Filed under: US Politics, 2005 Elections | Comments (0) |Send TrackBack
Elections: Texas
By Dr. Steven Taylor @ 9:07 pm

Down deep in Texas has some preliminary results.

Filed under: US Politics, 2005 Elections | Comments (2) |Send TrackBack | Show Comments here
VA for the Dems, NJ Still Counting (But Leaning Dem as well)
By Dr. Steven Taylor @ 8:50 pm

Via Reuters: Democrats win Virginia, lead in New Jersey

Democrat Tim Kaine on Tuesday won a tough and sometimes nasty battle for Virginia governor that was watched closely for hints about the depth of
President George W. Bush’s political woes and the public mood ahead of next year’s congressional elections.

In New Jersey, Democratic Sen. Jon Corzine (news, bio, voting record) held a slim lead in early partial returns in the governor’s race, putting Democrats on the brink of a double-barreled win that would give them huge momentum heading into 2006.

Kaine, the lieutenant governor in Virginia, led Republican former attorney general Jerry Kilgore by about 51 percent to 46 percent with 86 percent of the precincts reporting.

Now we can all sit back and hear either that this spell doom for the Reps or that mid-terms don’t mean anything (it will depend who’s talking, of course).

Filed under: US Politics, 2005 Elections | Comments (0) |Send TrackBack
Election Watch: California
By Dr. Steven Taylor @ 10:19 am

Election central for the California special election is Matthew Shugart’s Fruits and Votes. Here’s his latest in a series on the topic.

Filed under: US Politics, 2005 Elections | Comments (0) |Send TrackBack
Monday, November 7, 2005
Election Watch: California
By Dr. Steven Taylor @ 6:44 am

Via the NYT: This Time, Schwarzenegger May Not Get a Hollywood Ending

The four ballot measures Mr. Schwarzenegger supports are trailing in the polls, and his re-election prospects next year appear, for now, to be dimming. His approval ratings are in a tailspin, and his stage presence has been drained of much of its bombast and bluster.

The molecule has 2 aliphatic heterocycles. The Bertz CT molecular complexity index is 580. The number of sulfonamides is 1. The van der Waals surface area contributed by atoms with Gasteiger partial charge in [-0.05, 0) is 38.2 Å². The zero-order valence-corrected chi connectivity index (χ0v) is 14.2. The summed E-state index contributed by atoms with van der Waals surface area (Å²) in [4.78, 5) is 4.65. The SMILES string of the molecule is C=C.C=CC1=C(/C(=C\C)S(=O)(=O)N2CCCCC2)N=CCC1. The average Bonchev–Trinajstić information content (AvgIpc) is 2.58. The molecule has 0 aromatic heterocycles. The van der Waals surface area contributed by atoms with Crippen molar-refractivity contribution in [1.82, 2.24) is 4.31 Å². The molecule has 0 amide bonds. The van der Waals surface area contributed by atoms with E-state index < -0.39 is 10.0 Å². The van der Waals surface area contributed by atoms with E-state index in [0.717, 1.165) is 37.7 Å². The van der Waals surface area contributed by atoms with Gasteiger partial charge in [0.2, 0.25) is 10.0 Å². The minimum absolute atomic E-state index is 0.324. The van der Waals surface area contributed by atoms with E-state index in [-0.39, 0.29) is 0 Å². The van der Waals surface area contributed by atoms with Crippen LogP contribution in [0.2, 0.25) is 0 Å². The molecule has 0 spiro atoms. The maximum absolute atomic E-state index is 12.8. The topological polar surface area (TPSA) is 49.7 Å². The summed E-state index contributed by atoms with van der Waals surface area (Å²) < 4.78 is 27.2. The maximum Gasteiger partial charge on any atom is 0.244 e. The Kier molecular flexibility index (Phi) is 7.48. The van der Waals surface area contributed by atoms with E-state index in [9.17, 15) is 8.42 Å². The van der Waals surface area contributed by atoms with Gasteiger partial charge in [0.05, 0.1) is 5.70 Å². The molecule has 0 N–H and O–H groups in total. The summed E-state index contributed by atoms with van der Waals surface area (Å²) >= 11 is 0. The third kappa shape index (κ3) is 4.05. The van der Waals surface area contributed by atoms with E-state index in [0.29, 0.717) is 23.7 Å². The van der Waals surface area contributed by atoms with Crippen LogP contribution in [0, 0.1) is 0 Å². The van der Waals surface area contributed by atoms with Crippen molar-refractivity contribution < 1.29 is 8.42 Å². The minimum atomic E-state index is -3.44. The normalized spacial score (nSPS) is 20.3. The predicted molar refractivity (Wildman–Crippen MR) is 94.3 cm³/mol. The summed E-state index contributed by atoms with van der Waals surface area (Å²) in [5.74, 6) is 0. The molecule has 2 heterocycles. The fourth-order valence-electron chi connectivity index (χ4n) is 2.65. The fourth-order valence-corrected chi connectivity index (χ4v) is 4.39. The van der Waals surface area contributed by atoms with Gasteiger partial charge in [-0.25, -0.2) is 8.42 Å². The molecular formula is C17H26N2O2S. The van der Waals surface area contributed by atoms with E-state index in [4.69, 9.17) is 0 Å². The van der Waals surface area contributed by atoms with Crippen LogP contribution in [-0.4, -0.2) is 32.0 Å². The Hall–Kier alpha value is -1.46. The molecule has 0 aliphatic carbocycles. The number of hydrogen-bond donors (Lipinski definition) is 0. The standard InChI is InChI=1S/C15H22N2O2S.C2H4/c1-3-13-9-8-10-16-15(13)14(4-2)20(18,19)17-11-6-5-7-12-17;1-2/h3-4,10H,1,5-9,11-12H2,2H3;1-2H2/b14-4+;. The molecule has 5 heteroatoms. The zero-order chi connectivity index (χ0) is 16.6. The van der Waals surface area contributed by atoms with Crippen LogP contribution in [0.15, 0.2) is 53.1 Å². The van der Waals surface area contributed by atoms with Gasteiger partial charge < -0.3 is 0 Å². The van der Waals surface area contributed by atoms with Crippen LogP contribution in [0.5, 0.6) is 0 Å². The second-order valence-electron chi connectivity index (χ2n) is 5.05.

At a televised forum here last week, with audience members picked to represent a cross-section of voters, several questioners interrupted Mr. Schwarzenegger and accused him of distorting facts to sell the four ballot measures, which are among eight up for a vote in an election ordered specially by the governor.

[…]

In addition to deciding on the union dues measure, voters will determine who will draw legislative district boundaries, how much budget power to give the governor and whether to enact new rules governing the probationary period for new teachers.

Also on the ballot are measures on parental notification for teenagers seeking abortions and the regulation of electric utilities, and competing measures for discounts on prescription drugs.

The special election is a symptom of the partisan gridlock in Sacramento, where the Republican governor and the Democrat-dominated Legislature and its union backers agree on almost nothing.

Some interesting issues on the ballot. I am especially intetrested in the districting issue.

And, as F&Vs has noted, Arnold’s political slide has been raher remarkable:

A poll by the independent Field Research Corporation of San Francisco found that the governor’s call for a special election made voters less inclined to vote for his re-election next year. As of late October, only 36 percent of registered voters said they would support his re-election, the Field poll found. Fifty-five percent said they would not vote for him.

Matthew Shugart has some specifics on the ballot measures and the polling numbers. Indeed, he has several very interesting posts on the subject of tomorrow’s special election.

Filed under: US Politics, 2005 Elections | Comments (2) |Send TrackBack | Show Comments here
Sunday, October 30, 2005
2005 Ballot Measures
By Dr. Steven Taylor @ 2:56 pm

Via the AP: Some Notable Measures on Election Ballots.

Most interesting (to me, anyway) are the measures in California and Ohio to change the re-districting process by taking it out of the hands of legislatures.

Filed under: US Politics, 2005 Elections | Comments (0) |Send TrackBack